LAKE PLACID, N.Y. — Since he won two bronze medals at the Sochi 2014 Olympic Winter Games, Steven Holcomb has struggled in bobsled.
Coming to Lake Placid, the 36-year-old bobsled legend had only slid to two medals in the last 34 world cup races: a silver in St. Moritz, Switzerland, last February, and a gold last year on his home track in Lake Placid.
Back on home ice, Holcomb put those struggles behind him — as well as a stomach bug that took him out of practice for most of the week. On a very cold day, he drove to victory with brakeman Sam McGuffie in 1:49.47 on the Lake Placid Olympic Sports Complex track.
“Does it ever get old winning on your home track?” Holcomb asked, repeating a question he had been asked earlier. “No. Does it ever get old winning? No. Everyone wants to win, every single person out here wanted to win today. But to have a victory, to win again, to be on the top is nice no matter where it is.”
This was Holcomb’s fifth win on the Lake Placid track in a world cup two-man race. His first run, he came within 0.05 seconds of the track record (set in 2003 by Olympic two-man gold medalist Pierre Lueders from Canada on an extremely cold day like today).
“I never thought we’d be this close to the two-man track record,” said Holcomb, who was disappointed after his run, thinking he had made too many mistakes on the cold, fast track.
Canada’s two teams rounded out the podium in the two-man race. Justin Kripps and Jesse Lumsden finished second in 1:49.74, with Chris Spring and Lascelles Brown in third, another hundredth back in 1:49.75.
The men benefitted by the absence of the German team, which opted to skip the Lake Placid World Cup to test equipment at home.
Behind Holcomb, Justin Olsen — in his first full season as a pilot racing on the world cup — had a superb race. With brakeman Evan Weinstock, Olsen finished second in the first run, then fell to eighth second run.
A former brakeman who won an Olympic gold medal in Vancouver in the four-man sled driven by Holcomb, Olsen tried driving after the 2010 Olympics, but then wanted to continue pushing for Holcomb. Last season, the coaches asked him to switch to the driver’s seat full-time. He’s learned quickly, thanks to Holcomb who taught him what a fast sled feels like. He finished seventh in the Whistler World Cup two weeks ago.
It’s been a tough few years for Holcomb, the bobsled pilot who broke the Olympic gold medal drought for U.S. bobsledders at the 2010 Vancouver Games, winning the first gold in 62 years. He was a regular on world cup and world championship podiums through the 2014 Games. But he has suffered from a run of injuries that started when he partially tore his Achilles tendon at the Sochi Games.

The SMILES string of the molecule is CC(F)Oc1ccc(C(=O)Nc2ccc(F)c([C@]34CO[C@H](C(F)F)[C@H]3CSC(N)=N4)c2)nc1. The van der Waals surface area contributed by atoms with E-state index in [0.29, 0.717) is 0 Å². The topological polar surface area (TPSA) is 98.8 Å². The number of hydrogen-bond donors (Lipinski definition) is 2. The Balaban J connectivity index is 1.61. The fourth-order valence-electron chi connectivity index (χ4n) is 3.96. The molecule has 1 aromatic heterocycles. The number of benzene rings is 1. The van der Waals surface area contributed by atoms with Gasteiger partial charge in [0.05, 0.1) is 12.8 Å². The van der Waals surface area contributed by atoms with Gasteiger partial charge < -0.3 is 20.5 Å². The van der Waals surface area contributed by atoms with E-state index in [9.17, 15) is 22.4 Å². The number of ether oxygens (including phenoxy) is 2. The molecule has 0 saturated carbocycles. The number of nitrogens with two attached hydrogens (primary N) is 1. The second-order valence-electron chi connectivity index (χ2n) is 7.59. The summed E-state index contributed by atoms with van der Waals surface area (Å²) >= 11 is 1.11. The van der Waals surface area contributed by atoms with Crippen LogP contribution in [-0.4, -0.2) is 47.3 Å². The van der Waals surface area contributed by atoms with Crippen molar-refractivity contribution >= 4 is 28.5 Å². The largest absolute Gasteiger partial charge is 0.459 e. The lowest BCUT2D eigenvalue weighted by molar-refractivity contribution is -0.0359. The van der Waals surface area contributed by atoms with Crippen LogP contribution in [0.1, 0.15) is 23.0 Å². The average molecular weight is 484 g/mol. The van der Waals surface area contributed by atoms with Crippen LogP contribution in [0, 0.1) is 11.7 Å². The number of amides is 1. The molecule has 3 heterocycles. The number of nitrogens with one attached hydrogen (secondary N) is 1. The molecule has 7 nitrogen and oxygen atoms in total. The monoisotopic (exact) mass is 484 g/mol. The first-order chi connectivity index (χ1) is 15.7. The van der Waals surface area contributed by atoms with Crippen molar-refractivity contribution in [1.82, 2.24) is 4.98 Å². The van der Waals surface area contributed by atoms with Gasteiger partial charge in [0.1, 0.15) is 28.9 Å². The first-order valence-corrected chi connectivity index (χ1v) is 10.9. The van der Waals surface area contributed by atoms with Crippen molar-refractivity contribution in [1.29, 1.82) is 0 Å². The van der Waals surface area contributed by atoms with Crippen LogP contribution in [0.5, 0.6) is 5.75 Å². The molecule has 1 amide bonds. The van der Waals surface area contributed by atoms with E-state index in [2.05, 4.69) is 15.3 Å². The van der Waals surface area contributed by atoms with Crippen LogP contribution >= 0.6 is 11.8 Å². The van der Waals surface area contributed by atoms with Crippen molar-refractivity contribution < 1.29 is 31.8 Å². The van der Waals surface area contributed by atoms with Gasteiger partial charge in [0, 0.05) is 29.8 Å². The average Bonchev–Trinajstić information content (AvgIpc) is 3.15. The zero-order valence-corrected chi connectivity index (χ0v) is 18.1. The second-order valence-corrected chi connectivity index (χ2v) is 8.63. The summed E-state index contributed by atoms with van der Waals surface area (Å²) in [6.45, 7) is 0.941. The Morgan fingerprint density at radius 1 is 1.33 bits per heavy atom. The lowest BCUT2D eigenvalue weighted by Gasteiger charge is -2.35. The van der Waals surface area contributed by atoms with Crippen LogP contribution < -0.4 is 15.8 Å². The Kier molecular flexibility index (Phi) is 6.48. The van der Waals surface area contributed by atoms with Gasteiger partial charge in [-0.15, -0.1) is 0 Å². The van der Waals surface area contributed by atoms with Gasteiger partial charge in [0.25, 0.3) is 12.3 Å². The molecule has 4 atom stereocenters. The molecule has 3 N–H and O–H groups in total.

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Recovery from that injury took well over a year. Then last November, Holcomb strained his quadriceps muscle in the season’s first world cup, an injury that would bedevil him all season. He and his team are still unsure what he did to it, but it led to other injuries and imbalances as his body tried to compensate for the quad muscle that had shut down. But he worked hard over the summer and is managing the injury.
“I don't know if I’m every going to have the same starts I did before,” Holcomb admitted. “But McGuffie, he stepped up and pushes as hard as he can and keeps me in the mix. I do my thing and drive down the hill, so it’s a good combination.”
“I don’t know if we’ll see the Steve Holcomb from 2014 or 2010,” added coach Brian Shimer, who knows what it’s like to compete as an older athlete. Two months before his 40th birthday, Shimer drove to a bronze medal in the four-man event at the 2002 Games in Salt lake City.
“We’ve all been there in our careers,” Shimer continued. “I certainly, at 39 years old, didn’t quite have what I wished I’d had. But I was able to win a medal, and there’s no reason why Steve can’t do that for us in Korea. We just got to get him in the mix and close at the start.”
In addition to injuries, Holcomb has worked with a crew of new brakemen. The guys who pushed him to gold in Vancouver and bronze in Sochi all retired.
“It takes at least a quad to reach their potential,” said Shimer of the brakemen. “They continue to get better.”
Then in November, two of the brakemen on Holcomb’s crew came up lame on the eve of team selection. Ryan Bailey hurt his back, and McGuffie strained a hamstring. Had he missed selection, Holcomb would have had to race his way back onto the world cup, unfunded, through the lower-tier North American Cup.
It was not where he wanted to be at this point in his career. He tweeted that he was on the verge of retirement.
Then former brakeman Casey Wickline and Nic Taylor stepped in to help, and Holcomb made his 19th national team.
“That was huge,” Holcomb said.
The bobsledder hopes that this victory is the beginning of more to come.
“We just have to get back to that mentality of winning again,” he said. “It is a mentality, and you have to realize and understand and get that feeling of what it takes to put two runs together. it’s not easy.”
McGuffie gave perspective on Holcomb’s outlook on racing: “I think every race he expects to win. He’s an Olympic gold medalist for a reason.”
Holcomb and Olsen race in the four-person event tomorrow, along with Codie Bascue, who finished tenth in the two-man, and Elana Meyers Taylor.
A freelance writer based in Vermont, Peggy Shinn has covered four Olympic Games. She has contributed to TeamUSA.org since its inception in 2008.